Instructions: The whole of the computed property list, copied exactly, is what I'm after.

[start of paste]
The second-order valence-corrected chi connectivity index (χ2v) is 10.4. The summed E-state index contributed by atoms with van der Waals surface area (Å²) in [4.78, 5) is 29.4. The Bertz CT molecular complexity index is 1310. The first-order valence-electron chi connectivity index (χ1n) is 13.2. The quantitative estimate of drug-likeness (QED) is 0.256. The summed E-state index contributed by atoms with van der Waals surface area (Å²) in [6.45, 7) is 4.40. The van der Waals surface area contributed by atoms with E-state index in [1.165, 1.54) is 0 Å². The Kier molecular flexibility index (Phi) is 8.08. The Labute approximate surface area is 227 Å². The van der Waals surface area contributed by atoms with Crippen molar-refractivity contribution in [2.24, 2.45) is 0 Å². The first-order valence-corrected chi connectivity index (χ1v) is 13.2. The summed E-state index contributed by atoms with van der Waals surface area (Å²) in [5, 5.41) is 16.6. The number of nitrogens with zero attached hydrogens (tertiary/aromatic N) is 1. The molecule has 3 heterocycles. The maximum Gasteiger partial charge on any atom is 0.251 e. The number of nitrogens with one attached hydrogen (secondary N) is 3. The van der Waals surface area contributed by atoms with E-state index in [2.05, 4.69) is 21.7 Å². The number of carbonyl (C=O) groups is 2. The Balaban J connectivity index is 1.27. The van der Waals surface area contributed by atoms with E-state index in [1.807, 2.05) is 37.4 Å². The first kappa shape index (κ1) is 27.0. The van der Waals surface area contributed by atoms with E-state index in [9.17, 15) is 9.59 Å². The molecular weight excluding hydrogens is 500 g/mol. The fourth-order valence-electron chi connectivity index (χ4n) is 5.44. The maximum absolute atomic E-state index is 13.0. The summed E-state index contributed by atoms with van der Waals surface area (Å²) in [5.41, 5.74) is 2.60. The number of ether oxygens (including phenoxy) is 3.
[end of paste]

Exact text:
The second-order valence-corrected chi connectivity index (χ2v) is 10.4. The summed E-state index contributed by atoms with van der Waals surface area (Å²) in [4.78, 5) is 29.4. The Bertz CT molecular complexity index is 1310. The first-order valence-electron chi connectivity index (χ1n) is 13.2. The quantitative estimate of drug-likeness (QED) is 0.256. The summed E-state index contributed by atoms with van der Waals surface area (Å²) in [6.45, 7) is 4.40. The van der Waals surface area contributed by atoms with E-state index in [1.165, 1.54) is 0 Å². The Kier molecular flexibility index (Phi) is 8.08. The Labute approximate surface area is 227 Å². The van der Waals surface area contributed by atoms with Crippen molar-refractivity contribution in [2.24, 2.45) is 0 Å². The first-order valence-corrected chi connectivity index (χ1v) is 13.2. The summed E-state index contributed by atoms with van der Waals surface area (Å²) in [5, 5.41) is 16.6. The number of nitrogens with zero attached hydrogens (tertiary/aromatic N) is 1. The molecule has 3 heterocycles. The maximum Gasteiger partial charge on any atom is 0.251 e. The number of nitrogens with one attached hydrogen (secondary N) is 3. The van der Waals surface area contributed by atoms with E-state index in [2.05, 4.69) is 21.7 Å². The number of carbonyl (C=O) groups is 2. The Balaban J connectivity index is 1.27. The van der Waals surface area contributed by atoms with E-state index in [1.807, 2.05) is 37.4 Å². The first kappa shape index (κ1) is 27.0. The van der Waals surface area contributed by atoms with E-state index in [9.17, 15) is 9.59 Å². The molecular weight excluding hydrogens is 500 g/mol. The fourth-order valence-electron chi connectivity index (χ4n) is 5.44. The maximum absolute atomic E-state index is 13.0. The summed E-state index contributed by atoms with van der Waals surface area (Å²) in [5.41, 5.74) is 2.60. The number of ether oxygens (including phenoxy) is 3.